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Highlights of the March 2016 Issue


COMMANDER'S UPDATE 2016

 

NAVY FOOD SERVICE AFLOAT

Full Steam Ahead to an Innovative Navy Food Service Program

 

Lt. Cmdr. Keith Capper, SC, USN, Director of Navy Food Service, Naval Supply Systems Command (NAVSUP)

NAVY FOOD SERVICE ASHORE

Planning the Future of Marine Corps Food Service

 

Lt. Col. Gary Spinelli, USMC, Director, Marine Corps Food Service and Subsistence Program


MARINE CORPS FOOD SERVICE

Planning the Future of Marine Corps Food Service

 

Lt. Col. Gary Spinelli, USMC, Director, Marine Corps Food Service and Subsistence Program

MILITARY SEALIFT COMMAND FOOD SERVICE

Military Sealift Command Delivers Levels of Culinary Training

 

Roberta Jio, Military Sealift Command Program Director

 

NAVY FOOD SERVICE

RETHINKING NAVY GALLEYS:
Evaluating Each Site Toward a Goal of Lower Costs and More Options

 

The Pre-Commissioning Unit Gerald R.
Ford (CVN 78) First Class Petty Officers’
Association serves lunch to sailors in the
ship’s galley. The first class petty officers
showed their appreciation for the galley’s
food service attendants by taking over serving
and cleanup duties for the galley staff. Changes are in store that would introduce new and innovative ways for providing meals to sailors and employees aboard Navy shore installations, while also creating consistent training for culinary specialists.

Navy Food Service is charting a new course, one that moves toward a future that satisfies customer expectations for more variety and healthier options without eliminating their favorite comfort foods.

“What we are trying to do is provide military, civilians and contractors on installations with access to the same food service operations, which could provide more options for a variety of choices at a fair market price for the meals,” said Karin George, CNIC ashore galley program manager. “Additionally, a sailor who is not receiving Basic Allowance for Subsistence may still receive their meal allowance at an MWR [morale, welfare and recreation] operation rather than having to eat only at a galley.” ...

Read more RETHINKING NAVY GALLEYS ...

AN IDEAL GALLEY:
Common Equipment Cuts Training and Maintenance Costs

 

Culinary Specialist Seaman
Shanit Cooper prepares candied
yams in the aft galley
of the aircraft carrier USS
Ronald Reagan (CVN 76). Once the Navy turned an eye toward plans for a renewed food service program with better options for sailors and improved training opportunities for culinary specialists, it became clear that success would also involve updating galley equipment.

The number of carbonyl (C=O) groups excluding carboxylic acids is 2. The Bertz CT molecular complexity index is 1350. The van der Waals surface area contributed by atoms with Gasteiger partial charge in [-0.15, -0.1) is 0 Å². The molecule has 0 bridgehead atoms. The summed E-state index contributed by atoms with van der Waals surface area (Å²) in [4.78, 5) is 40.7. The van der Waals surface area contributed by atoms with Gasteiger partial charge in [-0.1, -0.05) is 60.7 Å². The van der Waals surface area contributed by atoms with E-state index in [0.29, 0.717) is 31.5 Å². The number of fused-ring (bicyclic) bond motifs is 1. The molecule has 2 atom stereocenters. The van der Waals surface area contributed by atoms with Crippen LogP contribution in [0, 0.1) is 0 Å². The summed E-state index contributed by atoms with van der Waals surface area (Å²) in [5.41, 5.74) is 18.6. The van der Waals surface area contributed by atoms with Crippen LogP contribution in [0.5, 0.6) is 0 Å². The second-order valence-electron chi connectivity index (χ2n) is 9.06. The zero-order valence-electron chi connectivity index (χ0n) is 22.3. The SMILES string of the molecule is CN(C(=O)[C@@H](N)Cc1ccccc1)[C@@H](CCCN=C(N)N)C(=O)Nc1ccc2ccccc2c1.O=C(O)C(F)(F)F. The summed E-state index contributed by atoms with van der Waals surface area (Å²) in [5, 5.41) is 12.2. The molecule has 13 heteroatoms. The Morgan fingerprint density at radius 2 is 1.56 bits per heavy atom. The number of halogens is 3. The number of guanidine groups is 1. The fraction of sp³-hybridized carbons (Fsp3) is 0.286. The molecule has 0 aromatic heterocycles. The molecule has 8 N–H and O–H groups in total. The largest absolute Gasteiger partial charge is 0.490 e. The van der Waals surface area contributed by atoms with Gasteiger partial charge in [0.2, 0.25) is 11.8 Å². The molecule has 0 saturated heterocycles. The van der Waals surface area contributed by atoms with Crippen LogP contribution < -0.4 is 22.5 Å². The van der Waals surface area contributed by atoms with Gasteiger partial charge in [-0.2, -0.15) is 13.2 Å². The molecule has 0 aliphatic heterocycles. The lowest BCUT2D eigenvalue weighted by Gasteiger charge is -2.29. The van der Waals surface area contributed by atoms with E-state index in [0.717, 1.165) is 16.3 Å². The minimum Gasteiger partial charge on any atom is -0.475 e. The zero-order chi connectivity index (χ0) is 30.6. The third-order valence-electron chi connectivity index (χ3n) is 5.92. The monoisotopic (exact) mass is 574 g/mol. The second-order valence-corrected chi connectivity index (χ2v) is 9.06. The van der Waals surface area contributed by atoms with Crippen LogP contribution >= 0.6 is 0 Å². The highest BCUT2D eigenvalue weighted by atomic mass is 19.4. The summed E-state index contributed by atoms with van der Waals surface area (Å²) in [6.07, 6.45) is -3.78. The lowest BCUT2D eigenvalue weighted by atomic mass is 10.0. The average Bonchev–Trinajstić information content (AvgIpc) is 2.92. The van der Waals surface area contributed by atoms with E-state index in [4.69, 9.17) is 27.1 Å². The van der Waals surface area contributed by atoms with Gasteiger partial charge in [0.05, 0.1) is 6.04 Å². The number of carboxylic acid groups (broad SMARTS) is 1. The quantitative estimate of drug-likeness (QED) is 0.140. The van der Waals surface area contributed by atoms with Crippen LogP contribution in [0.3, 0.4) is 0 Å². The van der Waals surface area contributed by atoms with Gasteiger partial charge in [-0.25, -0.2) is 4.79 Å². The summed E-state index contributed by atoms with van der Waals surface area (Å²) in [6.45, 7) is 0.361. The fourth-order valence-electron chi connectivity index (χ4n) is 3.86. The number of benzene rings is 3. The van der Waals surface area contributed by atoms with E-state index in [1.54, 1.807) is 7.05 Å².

The plan is to gradually achieve comparable culinary functionality by outfitting galleys afloat and ashore with similar equipment purchased from a catalog produced by Naval Supply Systems Command (NAVSUP), working together with Commander, Navy Installations Command (CNIC).

“Culinary specialists returning to sea will see some of the same equipment they used to prepare meals while stationed ashore, and those coming off ships will see similar systems in base galleys,” said Jim O’Connor, food service fleet readiness, NAVSUP. ...

Read more AN IDEAL GALLEY ...


FOOD FOCUS: CONDIMENTS
Final Assembly — Seasonings and Sauces That Make the Taste of a Meal

 

A growing list of flavor-enhancing condiments
is popular with service members to
personalize the taste of their meals. Service members making daily meal choices from among the hot-entrée, salad bar and serving station options available are not really ready to eat until the final personal touch is applied, and that is the condiment that adds the last dash of flavor for a particularly unique taste.

Keeping up with the growing list of flavorenhancing condiments that are popular with service members to personalize their meals or used as an ingredient to flavor recipes is a challenge for dining facilities.

“Condiments are a popular choice when it comes to enhancing the flavor of foods to satisfy a personal preference,” according to written responses received from the 11th Force Support Squadron (FSS), Joint Base Andrews, Md. “Relishes, pickles, olives and tomatoes are also part of the class of condiments and used atop a burger. Condiments often found on our salad bar include dressings, chickpeas, croutons, bacon bits, crushed red peppers, olive oil and red wine vinegar to name a few.” ...

Read more FOOD FOCUS: FINAL ASSEMBLY ...


FOOD FOCUS: PIZZA — Pizza Bar Is Anything But Traditional
Traditional Fort Bliss DFAC Tops Multi-Grain Crust with Healthy Options

 

A pizza bar that lets Fort Bliss soldiers assemble their own toppings
on a multi-grain crust and create an alternative to the familiar Italian
variety (pictured) is an innovation the 1st Armored Division Dining
Facility anticipates will contribute to higher utilization.The 1st Armored Division Dining Facility at Fort Bliss, Texas, is giving soldiers a slice of the innovations being inspired as the Army food program heads toward a revised model less centered on the traditional dining facility.

Fort Bliss introduced a pizza bar in January where soldiers can top a multi-grain crust, instead of the usual white-flour variety, with a choice of salad topping options that are associated with building strength and performance.

“The real goal is to get the soldier involved,” said Terrance Tolbert, division food advisor, 1st Armored Division, Fort Bliss. “In the bar itself, we will provide them all those different types of wraps, the bread, however they want to build this thing; they literally assemble it and put it together.” ...

Read more FOOD FOCUS: PIZZA BAR IS ANYTHING BUT TRADITIONAL ...